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Polyester is a synthetic polymer, often referred to as PET, which stands for polyethylene terephthalate. The American company, DuPont, started researching synthetic fibers in 1926 which led British scientists to further that research and discover this important polymer. PET, polyethylene terephthalate, was patented by British scientists, Whinfield and Dickson at the International General Electric Company in 1941. In 1946 DuPont purchased all the legal rights to the patent. Polyester has improved a lot since the mid 1900’s and today it is considered among commodity plastics.
Polyester is a synthetic fiber that is derived from petroleum. It is a very versatile material and is commonly used in the production of textiles, packaging, and various consumer goods. Polyester fabrics are often used in clothing, such as shirts, pants, and dresses, as well as in bedding, curtains, and upholstery.
Polyester is known for its durability, resistance to wrinkles and shrinkage, and ease of care. It is also relatively inexpensive to produce, making it a popular choice for mass-produced items.
The production of polyester involves melting and extruding polymer pellets into a long, continuous fiber. The fibers can be woven or knit into a variety of fabrics, and can also be blended with other fibers to create fabrics with specific properties. For example, polyester is often blended with cotton to create a fabric that is both breathable and wrinkle-resistant.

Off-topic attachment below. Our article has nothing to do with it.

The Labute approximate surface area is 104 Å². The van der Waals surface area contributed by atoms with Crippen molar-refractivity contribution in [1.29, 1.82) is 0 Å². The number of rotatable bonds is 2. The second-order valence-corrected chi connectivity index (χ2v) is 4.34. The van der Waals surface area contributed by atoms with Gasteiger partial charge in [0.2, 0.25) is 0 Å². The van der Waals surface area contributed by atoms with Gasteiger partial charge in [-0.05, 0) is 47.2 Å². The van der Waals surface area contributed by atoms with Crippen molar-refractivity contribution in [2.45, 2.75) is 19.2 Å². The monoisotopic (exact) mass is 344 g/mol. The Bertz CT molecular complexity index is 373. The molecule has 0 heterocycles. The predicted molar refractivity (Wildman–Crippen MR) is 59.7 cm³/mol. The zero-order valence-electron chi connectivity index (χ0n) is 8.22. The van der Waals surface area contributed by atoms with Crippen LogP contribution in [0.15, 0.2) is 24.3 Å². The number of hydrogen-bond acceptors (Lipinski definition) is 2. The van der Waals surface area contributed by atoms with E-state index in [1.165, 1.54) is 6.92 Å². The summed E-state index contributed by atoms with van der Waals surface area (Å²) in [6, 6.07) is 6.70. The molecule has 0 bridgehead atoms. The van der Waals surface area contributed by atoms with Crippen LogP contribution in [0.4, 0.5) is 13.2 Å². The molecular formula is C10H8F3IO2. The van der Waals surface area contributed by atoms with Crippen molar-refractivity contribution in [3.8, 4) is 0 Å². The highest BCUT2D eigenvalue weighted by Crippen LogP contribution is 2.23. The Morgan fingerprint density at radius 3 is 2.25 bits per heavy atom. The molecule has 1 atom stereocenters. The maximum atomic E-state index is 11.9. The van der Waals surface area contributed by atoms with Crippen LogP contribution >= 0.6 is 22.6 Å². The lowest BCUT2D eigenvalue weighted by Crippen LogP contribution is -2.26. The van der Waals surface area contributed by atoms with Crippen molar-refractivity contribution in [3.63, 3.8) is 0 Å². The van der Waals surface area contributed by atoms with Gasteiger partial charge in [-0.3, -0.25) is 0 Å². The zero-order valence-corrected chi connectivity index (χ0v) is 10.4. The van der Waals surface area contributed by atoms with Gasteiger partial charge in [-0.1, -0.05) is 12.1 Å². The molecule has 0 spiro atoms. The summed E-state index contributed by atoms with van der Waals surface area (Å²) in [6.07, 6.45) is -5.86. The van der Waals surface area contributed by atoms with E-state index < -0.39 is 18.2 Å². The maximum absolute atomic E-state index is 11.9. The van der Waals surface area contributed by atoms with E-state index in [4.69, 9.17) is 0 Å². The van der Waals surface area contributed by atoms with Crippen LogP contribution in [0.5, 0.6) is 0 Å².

While polyester is a versatile and affordable material, it does have some environmental drawbacks. It is derived from non-renewable resources and is not biodegradable, meaning that it can persist in the environment for a long time. However, efforts are being made to develop more sustainable forms of polyester, such as recycled polyester made from post-consumer plastic bottles.
Today, polyester is used for many applications due to its unique advantages:
Polyester fibers are spun to make yarn and thread which is then used to create fabrics with a broad spectrum of uses. It is often blended with other materials such as cotton, nylon or elastane to create apparel, home furnishings, bedding and things like conveyor belts and rope.
All of our woven polyester labels* are made using 100% recycled polyester Newlife™ yarn.
Newlife™ yarn is produced using post consumer PET bottles. The bottles are collected using dedicated recycling receptacles for PET bottles. Once collected, the bottles go through a mechanical process to produce Newlife™ yarn.
(*Melange, sparkling and imitation cotton yarn is not recycled)
The materials used to make our woven polyester labels are OEKO-TEX® Standard 100 certified*. The OEKO-TEX® Standard 100 is an independent testing and certification system for textile raw materials. That means the materials used by Wunderlabel to make our woven labels have been proven to be free of any substances which might be harmful to people's health. We are certified for Product Class 1: this product class includes products for babies and has the strictest requirements and limit values.
(*Labels with sparkling colors are not OEKO-TEX® Standard 100 certified.)
Wunderlabel offers many options when it comes to polyester labels. Both woven labels and our printed imitation cotton labels are made with 100% polyester and are offered in many different sizes with a multitude of design possibilities. Create your own design using our online configurator, upload your own logo, or even create a laundry label to your specific specifications.
We also offer printed satin polyester labels, ribbon and wristbands - read more about them here.